oatmeal cookie bars, a few sections flipped over and up, using apricots, walnuts, and plums in addition to the normal raisins

Apricot Oatmeal Bar Cookies

A juiced-up version of Raisin Oatmeal Cookies.

¾ cup Brown Sugar
2 tablespoons Water
½ stick Butter

The water is to loosen up the brown sugar, which has gone hard and lumpy. I used too much water. Mixing the above together (and breaking the sugar apart) is a slow process, with the (ever present) danger of flipping some glop onto the counter (from pressing down too hard with the spoon).

1 Egg

I mixed it, again. And I am letting it sit on the counter (again), as I'm going to go for a walk. I'm not sure if the sitting on the counter is important or not. But it's what I am going to do.

¾ cup Flour

I mixed it here.

⅛ cup Water

And I mixed it (again) and added more water, because, you know, at this point, the dough has been sitting around for a while.

20 Dried Apricots (quartered)
½ cup Water

These particular Apricots are old and pretty darn hard, so I am going to let them sit in some water, while the dough ripens... not that dough, necessarily, needs to ripen.

Eh, while I'm waiting, I might as well add:

2 teaspoons Cinnamon
½ teaspoons Ginger
¼ teaspoons Nutmeg

I over-spice. Too much spice is never enough. Also, oddly, cinnamon works as an antidote for sugar cravings, so likely (or unlikely) it will make these easier to stop eating, as there will be less of a sugar cascade. Of course, an over-spicy nasty taste would do the same thing. So, you might want to take anything (and everything) I have to say (about pretty much anything and everything) with a grain of salt: an ingredient, which will come soon enough.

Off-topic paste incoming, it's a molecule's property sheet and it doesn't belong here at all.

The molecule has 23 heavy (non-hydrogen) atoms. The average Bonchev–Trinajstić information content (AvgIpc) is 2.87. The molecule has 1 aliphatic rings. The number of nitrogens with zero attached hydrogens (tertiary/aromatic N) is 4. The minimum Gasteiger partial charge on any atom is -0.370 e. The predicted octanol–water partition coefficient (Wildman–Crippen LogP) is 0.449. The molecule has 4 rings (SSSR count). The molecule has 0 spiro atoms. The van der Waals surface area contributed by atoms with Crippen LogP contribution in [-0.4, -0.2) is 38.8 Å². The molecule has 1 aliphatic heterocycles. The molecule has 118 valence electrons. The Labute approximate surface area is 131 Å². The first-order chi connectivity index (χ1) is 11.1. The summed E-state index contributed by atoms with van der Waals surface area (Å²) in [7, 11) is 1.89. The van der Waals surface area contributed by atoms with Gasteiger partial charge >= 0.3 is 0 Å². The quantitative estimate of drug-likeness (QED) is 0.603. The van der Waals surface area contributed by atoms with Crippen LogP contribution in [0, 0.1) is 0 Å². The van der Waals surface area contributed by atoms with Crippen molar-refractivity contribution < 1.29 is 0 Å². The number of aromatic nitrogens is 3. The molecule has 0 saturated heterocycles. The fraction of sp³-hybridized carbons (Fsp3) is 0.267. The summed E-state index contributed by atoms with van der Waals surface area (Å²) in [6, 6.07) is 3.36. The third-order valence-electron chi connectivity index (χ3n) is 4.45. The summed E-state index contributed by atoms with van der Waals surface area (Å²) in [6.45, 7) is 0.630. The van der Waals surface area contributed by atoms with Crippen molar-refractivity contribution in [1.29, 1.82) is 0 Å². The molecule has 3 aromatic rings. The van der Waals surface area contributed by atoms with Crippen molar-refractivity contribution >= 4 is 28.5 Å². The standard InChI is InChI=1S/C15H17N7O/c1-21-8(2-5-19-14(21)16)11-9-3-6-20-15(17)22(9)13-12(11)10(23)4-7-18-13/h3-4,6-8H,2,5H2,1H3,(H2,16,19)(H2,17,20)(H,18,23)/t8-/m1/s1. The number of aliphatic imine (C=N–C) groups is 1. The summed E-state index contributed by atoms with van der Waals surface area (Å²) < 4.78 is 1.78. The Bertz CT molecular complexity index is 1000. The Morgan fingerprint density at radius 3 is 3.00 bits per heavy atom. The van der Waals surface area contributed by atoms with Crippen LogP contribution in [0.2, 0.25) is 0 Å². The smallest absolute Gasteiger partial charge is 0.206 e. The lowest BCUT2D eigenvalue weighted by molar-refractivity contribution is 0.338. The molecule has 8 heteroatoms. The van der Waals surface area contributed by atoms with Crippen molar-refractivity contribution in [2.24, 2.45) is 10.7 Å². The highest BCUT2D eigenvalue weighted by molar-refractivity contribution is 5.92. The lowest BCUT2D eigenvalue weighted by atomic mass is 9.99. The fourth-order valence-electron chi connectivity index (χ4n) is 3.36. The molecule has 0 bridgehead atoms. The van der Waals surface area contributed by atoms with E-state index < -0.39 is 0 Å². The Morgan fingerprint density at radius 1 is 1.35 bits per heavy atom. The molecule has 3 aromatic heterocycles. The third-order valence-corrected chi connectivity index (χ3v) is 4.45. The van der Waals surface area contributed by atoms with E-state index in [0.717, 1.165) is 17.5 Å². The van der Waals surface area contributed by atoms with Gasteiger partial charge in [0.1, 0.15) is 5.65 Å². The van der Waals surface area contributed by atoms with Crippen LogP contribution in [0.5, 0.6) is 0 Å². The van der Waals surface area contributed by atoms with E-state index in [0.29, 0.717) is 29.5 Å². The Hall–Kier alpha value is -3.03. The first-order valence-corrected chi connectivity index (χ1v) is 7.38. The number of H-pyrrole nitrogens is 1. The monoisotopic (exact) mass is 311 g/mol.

8 prunes (cut in sixths)
1 cup Walnuts (lazily chopped)

Mix 'er up!

Or at least, that is what I did.

2 cups Oats (the good kind)

And then, I gave it all one final mix.

Yes. Yes. I said I was going to make cookies (to myself if no one else). But I cannot be bothered with that. So, bar cookies it is.

The glop, dough, or whatever you want to call it is being poured (even as we speak) into a pre-buttered baking dish (which was pre-buttered with loads and loads of butter, like 1½ tablespoons).

And after sprinkling the top (quite liberally with salt), I'm thinking 45 minutes 350° will be about right. But I'll set the timer for 30 minutes, as I don't want them to burn.

Nice and brown, these solidified nicely and are a hearty (very hearty) joy to eat.

March, 2019

Brett Food

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